Scotland County Sheriff Ralph Kersey says he reversed his earlier decision 'after careful consideration.'
Sheriff Ralph Kersey (R) of Scotland County, North Carolina, announced a new policy to his staff over the summer: Employees would be prohibited from cohabiting with their significant others unless they were "officially married according to the law and word of God."
Kersey specified that the policy change would be effective immediately.
"It will be prohibited for you to live with another while employed at the Scotland County Sheriff's Office unless you are officially married according to the law and word of God, sisters, brothers, or family by blood," he instructed his staff in a memo.
The sheriff exempted those who were already cohabiting, but decreed that "if your current relationship with the other party should cease, you will comply with the new policy change."
Not long after that memo, Kersey suddenly changed his mind.
It wasn't clear what prompted the decision.
"In July of 2019 I did send a text out to all employees at our office that a policy change was being made to include Cohabitation," he wrote in an email. "However, after careful consideration I decided to not make that policy change."
The initial cohabitation policy change was first unearthed by the Freedom From Religion Foundation (FFRF), a non-profit group that fights for the separation of Church and State.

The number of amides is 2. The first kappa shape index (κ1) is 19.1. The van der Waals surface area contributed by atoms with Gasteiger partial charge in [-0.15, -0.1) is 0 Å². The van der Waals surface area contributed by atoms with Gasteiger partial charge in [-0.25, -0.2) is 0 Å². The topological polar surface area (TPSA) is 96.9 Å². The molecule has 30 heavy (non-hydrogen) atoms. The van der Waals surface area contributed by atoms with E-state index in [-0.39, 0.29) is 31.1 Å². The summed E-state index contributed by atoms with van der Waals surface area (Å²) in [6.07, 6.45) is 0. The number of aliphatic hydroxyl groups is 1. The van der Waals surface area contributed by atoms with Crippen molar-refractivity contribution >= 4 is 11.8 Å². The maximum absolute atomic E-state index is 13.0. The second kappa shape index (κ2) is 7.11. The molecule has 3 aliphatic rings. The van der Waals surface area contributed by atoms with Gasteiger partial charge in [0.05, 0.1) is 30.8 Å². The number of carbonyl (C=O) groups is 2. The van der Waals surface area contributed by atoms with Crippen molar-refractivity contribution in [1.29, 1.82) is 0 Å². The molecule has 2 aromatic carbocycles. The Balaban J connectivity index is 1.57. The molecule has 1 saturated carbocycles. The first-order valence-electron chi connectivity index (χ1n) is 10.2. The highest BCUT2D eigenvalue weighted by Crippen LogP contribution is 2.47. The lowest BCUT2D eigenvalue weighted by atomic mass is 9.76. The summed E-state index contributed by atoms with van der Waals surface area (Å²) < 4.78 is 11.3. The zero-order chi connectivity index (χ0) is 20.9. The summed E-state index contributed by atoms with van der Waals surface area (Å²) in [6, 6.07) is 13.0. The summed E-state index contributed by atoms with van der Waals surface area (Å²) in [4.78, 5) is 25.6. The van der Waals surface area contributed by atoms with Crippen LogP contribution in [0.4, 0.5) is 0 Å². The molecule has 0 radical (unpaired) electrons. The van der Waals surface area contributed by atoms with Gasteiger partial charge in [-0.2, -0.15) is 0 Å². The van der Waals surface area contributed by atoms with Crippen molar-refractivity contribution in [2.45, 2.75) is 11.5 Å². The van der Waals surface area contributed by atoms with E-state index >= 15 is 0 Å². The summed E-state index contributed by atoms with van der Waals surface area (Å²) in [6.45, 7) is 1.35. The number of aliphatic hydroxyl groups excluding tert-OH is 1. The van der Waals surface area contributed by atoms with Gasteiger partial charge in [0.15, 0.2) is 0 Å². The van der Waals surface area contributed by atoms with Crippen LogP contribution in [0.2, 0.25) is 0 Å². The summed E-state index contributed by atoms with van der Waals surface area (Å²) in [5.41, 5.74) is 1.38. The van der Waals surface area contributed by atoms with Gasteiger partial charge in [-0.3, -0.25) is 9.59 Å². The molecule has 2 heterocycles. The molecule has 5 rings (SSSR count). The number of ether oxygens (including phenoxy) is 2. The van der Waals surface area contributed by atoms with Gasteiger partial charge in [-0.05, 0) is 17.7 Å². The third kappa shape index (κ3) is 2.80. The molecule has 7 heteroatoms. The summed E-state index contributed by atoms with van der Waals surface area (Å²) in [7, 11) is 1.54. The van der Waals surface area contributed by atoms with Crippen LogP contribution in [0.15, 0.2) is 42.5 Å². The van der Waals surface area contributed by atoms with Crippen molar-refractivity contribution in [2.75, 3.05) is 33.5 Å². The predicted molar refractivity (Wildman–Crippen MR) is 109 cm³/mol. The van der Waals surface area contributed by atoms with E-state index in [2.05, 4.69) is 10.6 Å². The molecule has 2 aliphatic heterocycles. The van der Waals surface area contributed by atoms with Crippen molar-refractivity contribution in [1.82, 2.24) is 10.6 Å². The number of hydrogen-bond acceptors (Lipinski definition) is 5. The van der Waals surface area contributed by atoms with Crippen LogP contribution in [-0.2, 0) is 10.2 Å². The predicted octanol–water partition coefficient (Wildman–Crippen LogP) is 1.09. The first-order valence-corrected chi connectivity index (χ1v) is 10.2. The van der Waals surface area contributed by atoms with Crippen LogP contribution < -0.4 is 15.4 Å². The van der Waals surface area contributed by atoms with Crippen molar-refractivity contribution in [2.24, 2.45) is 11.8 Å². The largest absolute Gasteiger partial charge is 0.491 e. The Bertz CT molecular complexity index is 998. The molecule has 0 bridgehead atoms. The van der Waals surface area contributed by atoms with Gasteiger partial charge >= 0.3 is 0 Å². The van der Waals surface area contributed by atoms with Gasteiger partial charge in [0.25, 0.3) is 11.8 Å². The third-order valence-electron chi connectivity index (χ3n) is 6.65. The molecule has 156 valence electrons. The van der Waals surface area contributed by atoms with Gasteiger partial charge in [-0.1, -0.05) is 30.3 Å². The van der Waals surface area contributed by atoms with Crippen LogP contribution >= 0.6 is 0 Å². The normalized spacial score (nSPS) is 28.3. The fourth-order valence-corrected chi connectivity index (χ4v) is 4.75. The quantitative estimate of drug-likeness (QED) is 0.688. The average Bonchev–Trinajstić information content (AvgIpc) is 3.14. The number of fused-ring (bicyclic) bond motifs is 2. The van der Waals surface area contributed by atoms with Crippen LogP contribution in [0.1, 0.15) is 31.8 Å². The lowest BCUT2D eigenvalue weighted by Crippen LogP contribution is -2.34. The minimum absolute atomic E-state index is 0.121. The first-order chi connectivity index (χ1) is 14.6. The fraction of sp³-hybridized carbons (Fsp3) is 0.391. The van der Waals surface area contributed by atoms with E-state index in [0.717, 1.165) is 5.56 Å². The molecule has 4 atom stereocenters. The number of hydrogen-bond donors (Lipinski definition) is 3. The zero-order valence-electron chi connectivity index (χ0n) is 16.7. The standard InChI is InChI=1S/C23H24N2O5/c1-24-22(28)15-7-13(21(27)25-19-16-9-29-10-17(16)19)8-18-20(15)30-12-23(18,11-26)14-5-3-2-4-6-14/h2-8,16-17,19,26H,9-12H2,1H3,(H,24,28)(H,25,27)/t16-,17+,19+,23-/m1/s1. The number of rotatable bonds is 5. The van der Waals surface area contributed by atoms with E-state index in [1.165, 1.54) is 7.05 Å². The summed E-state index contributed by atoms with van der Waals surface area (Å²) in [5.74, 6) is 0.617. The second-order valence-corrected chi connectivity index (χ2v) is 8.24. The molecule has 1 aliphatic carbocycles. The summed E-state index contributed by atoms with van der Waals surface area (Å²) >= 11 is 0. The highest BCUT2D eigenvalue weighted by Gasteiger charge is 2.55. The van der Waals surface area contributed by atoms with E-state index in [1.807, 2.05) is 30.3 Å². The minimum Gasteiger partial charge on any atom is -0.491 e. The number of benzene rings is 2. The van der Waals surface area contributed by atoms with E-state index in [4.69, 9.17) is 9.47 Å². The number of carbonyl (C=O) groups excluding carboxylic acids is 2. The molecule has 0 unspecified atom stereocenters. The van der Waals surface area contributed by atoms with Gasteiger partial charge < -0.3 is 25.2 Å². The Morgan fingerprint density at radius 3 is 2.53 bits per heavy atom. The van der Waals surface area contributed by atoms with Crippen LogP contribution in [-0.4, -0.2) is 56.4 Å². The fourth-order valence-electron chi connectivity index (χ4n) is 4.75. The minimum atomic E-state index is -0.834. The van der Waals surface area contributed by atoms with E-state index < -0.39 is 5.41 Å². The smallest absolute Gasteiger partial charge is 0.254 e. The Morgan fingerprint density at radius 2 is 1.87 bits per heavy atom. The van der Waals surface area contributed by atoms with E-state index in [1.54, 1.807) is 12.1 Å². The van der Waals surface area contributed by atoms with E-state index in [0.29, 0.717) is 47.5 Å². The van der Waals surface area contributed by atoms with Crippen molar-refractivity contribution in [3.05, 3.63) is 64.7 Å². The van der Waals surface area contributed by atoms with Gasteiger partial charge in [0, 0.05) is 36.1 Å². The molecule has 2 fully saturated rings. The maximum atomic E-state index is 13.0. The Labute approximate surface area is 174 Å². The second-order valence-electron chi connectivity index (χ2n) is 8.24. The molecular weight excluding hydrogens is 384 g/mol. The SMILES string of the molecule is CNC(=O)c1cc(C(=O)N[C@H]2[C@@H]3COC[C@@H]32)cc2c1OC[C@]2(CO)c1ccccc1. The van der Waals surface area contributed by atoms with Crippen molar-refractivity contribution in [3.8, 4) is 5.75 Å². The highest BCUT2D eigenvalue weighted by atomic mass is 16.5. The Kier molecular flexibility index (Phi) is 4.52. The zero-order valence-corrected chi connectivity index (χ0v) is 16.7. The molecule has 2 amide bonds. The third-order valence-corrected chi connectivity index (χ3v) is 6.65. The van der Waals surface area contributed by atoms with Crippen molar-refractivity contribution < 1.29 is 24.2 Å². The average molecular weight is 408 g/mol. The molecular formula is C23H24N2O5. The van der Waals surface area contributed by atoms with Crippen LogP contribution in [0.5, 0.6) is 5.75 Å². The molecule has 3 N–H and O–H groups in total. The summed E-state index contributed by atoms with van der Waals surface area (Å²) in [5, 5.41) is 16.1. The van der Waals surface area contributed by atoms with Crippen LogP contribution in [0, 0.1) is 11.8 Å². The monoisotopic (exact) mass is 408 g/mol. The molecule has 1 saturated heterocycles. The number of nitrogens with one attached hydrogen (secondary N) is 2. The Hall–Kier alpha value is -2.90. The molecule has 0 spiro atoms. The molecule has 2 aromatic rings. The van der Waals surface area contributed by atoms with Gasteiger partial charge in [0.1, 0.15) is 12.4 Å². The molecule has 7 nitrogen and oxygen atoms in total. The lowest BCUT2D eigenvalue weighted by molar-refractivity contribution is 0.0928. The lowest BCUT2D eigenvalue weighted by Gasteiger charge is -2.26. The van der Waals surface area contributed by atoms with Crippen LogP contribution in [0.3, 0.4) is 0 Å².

The FFRF announced Wednesday that it had written to the Scotland County Sheriff’s Office "requesting that it rescind this blatantly unconstitutional policy and immediately cease its enforcement."
"The sheriff's office cannot endorse any religion and should not issue religiously discriminatory policies to be enforced against its employees," the group wrote.
Such a policy could be used to discriminate against same-sex couples, couples that are not religious, or even couples that did not marry in a house of worship aligned with Kersey's beliefs. It could also prohibit two or more non-romantic friends from living together as roommates.
"By instating a policy that limits employees' behavior outside of work to that which you deem to be 'according to the law and word of God,' your office unconstitutionally promoted religion and threatens to punish those who believe differently," FFRF Legal Fellow Brendan Johnson wrote in a letter to Kersey earlier in October.
Though Kersey said he rescinded the policy change, he did not specify when. However, he did address FFRF's letter, writing, "We are now in the mid month of October and this is surfacing and if Freedom of Religion had [done] their homework they would know this..."
Kersey did not immediately respond to follow-up questions about his decision to rescind the cohabitation policy.
Published with permission of The American Independent.